“Eliminating any cancer would have once seemed an impossible dream, but we now have the cost-effective, evidence-based tools to make that dream a reality,” WHO chief Tedros Adhanom Ghebreyesus said in a statement.
More than half a million new cases of cervical cancer are diagnosed around the world each year, hundreds of thousands of women die from the disease, and the WHO warns will rise significantly in the years to come without action.
The good news is that cervical cancer, which is caused by the human papillomavirus (HPV) — a common sexually transmitted infection — is preventable with reliable and safe vaccines, and also curable if caught early and adequately treated.
During the WHO’s main annual meeting last week, all 194 member countries agreed to a plan towards eliminating the cancer.
“This is a huge milestone,” WHO Assistant Director-General Princess Nothemba Simelela told a virtual press briefing.
“For the first time the world has agreed to eliminate the only cancer we can prevent with a vaccine, and the only cancer which is curable if detected early,” she said.
Urgent action is needed.
The WHO forecasts that if countries do not act swiftly, the number of global cases could jump from 570,000 in 2018 to 700,000 by 2030, while deaths could increase from 311,000 to 400,000 during the same timeframe.
Simelela insisted “decades of neglect” were responsible for the high number of cervical cancer deaths, especially in low and middle-income countries, where there are twice as many cases and three times as many deaths from the disease as in wealthy nations.
While most high-income countries have introduced wide-spread vaccination, testing and treatment, access has remained far more difficult elsewhere, in part due to the high cost of vaccine doses.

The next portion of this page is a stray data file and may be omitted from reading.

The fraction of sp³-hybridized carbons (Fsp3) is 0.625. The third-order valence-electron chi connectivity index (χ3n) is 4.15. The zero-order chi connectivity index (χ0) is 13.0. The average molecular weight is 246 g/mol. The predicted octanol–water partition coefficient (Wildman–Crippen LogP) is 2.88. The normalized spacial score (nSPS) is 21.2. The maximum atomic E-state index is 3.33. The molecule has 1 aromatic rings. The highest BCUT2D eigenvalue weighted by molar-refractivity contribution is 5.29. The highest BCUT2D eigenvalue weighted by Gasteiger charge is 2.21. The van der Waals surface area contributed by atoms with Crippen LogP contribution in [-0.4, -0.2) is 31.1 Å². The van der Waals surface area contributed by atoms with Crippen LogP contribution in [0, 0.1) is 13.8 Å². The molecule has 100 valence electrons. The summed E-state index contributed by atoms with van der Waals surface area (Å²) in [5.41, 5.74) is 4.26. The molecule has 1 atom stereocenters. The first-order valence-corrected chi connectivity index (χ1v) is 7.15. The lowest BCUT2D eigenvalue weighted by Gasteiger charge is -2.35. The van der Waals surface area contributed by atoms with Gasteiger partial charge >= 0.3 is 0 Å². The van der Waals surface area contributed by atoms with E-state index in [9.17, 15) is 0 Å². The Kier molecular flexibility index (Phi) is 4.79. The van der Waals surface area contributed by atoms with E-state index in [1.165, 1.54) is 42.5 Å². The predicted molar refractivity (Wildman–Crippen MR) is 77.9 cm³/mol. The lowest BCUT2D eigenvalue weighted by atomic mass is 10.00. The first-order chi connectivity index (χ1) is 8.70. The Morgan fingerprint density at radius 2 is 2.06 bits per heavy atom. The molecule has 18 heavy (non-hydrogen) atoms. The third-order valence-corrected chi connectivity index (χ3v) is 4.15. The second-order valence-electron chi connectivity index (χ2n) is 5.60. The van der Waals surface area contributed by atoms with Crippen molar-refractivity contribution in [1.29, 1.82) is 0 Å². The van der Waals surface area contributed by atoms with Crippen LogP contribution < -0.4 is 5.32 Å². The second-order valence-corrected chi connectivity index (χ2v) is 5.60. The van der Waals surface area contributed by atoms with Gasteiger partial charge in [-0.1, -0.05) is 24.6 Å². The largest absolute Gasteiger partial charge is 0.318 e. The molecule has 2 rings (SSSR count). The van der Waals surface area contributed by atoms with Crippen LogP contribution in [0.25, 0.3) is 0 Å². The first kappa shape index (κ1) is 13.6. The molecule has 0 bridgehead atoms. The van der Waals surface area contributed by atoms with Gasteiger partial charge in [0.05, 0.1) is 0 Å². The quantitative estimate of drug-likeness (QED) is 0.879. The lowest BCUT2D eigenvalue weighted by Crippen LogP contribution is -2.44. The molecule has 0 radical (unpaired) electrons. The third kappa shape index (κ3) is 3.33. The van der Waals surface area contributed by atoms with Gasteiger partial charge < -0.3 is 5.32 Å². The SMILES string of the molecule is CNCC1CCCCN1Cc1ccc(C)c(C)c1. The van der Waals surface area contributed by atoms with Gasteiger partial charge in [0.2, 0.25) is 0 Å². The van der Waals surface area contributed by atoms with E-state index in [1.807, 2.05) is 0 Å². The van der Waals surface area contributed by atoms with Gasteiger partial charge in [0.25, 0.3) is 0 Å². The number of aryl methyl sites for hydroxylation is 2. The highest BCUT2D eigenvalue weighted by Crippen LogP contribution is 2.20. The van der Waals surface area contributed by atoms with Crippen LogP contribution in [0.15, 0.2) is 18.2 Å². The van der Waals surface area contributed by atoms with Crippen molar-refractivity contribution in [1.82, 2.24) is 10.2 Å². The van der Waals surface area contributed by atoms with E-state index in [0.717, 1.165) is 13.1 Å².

“If we can improve access for low and middle-income countries we really can be on the road to elimination,” she said.
The strategy announced Tuesday calls on countries by 2030 to ensure that at least 90 per cent of girls to be fully vaccinated against HPV before they turn 15.
It also calls for at least 70 per cent of women to be tested for cervical cancer by the time they are 35 and again by 45, and for at least 90 per cent of women diagnosed with the disease to receive treatment.
While a range of recent advances promise to simplify testing, push down costs and ease access, WHO acknowledged that its new strategy comes at a challenging time, with the world focused on battling the Covid-19 pandemic.
The coronavirus crisis has interrupted vaccination, screening and treatment for cervical cancer, while border closures have reduced availability of supplies.
“We probably lost a sizable number of women,” Simelela said.
She added though that the testing infrastructure and systems being created for Covid-19 could hopefully be maintained for screening for other diseases, including cervical cancer.
“We can make history to ensure a cervical cancer-free future,” she said.